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Determination of disease progression with early toxin-induced neuropathology in the ageing mutant SOD mouse model of amyotrophic lateral sclerosis Kam, Grace Lee

Abstract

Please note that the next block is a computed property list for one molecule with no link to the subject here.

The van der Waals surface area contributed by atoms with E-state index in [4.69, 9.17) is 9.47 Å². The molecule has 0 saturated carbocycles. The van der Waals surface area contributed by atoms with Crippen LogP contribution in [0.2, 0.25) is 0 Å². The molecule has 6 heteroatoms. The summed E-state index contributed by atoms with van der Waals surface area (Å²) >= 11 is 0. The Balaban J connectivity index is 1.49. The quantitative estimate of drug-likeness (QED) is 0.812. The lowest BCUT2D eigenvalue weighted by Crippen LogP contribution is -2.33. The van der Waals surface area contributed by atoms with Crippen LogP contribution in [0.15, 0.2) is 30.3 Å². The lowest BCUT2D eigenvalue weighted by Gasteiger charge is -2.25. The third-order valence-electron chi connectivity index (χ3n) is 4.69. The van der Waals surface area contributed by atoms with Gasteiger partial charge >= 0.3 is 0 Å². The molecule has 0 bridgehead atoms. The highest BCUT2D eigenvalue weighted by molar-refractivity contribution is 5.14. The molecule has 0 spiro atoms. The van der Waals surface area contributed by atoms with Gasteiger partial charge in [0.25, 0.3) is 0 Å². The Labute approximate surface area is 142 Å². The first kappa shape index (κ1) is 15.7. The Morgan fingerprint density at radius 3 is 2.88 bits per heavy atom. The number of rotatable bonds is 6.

Adult onset amyotrophic lateral sclerosis (ALS) poses progressive and irreversible functional deficits to the central nervous system due to loss of motor neurons, caused by some poorly characterized, multifactorial etiology. Research focused on sporadic ALS cases with vastly greater incidence than hereditary ALS describes the potential causes to be of environmental origin. The discovery of endemic ALS in the native Chamorro population of Guam during the 1950s and the co-occurence of Parkinsonism and dementia led to searches for an environmental cause. To determine whether a genetic predisposition to adult-onset ALS could be exacerbated by a toxin that is known to produce a similar phenotype, I combined genetic and environmental models of ALS and tested a known neurotoxin (steryl glucosides) for its potential synergistic properties in combination with the genetic defect. Transgenic SOD1 G37R mice were treated with 42 mg toxin per kilogram of body weight daily in their daily diet. Results showed an additive effect of toxinonspinal motor neuron death, and caused decreases in average soma diameter on surviving motor neurons. The presence of the transgene alone resulted in smaller diameter ventral root axons.Toxin exposure alone resulted in a bimodal configuration of the ventral root size histogram resembling a more immature state of motor axons.The transgene alone markedly increased the amount of GFAP- and Iba1-positive glial cells in the spinal cord grey matter, with a heterogeneous expression of ramified (resting) and activated morphology. The transgene in combination with toxin did not significantly change glial numbers, but caused all glial cells to become extensively activated. Although the mechanism of cycad toxin-induced neurodegeneration remains uncertain, these results showed that dietary exposure to environmental toxin alone was sufficient to produce a disease phenotype, and when implemented in conjunction to a genetic predisposition to ALS was sufficient to produce a more severe disease phenotype. In conclusion, the environmental agent studied here has direct cytotoxic effects, contributes to disease progression in ALS, and indicate an additive effect of dietary neurotoxin in combination with genetic mutations leading to familial ALS.

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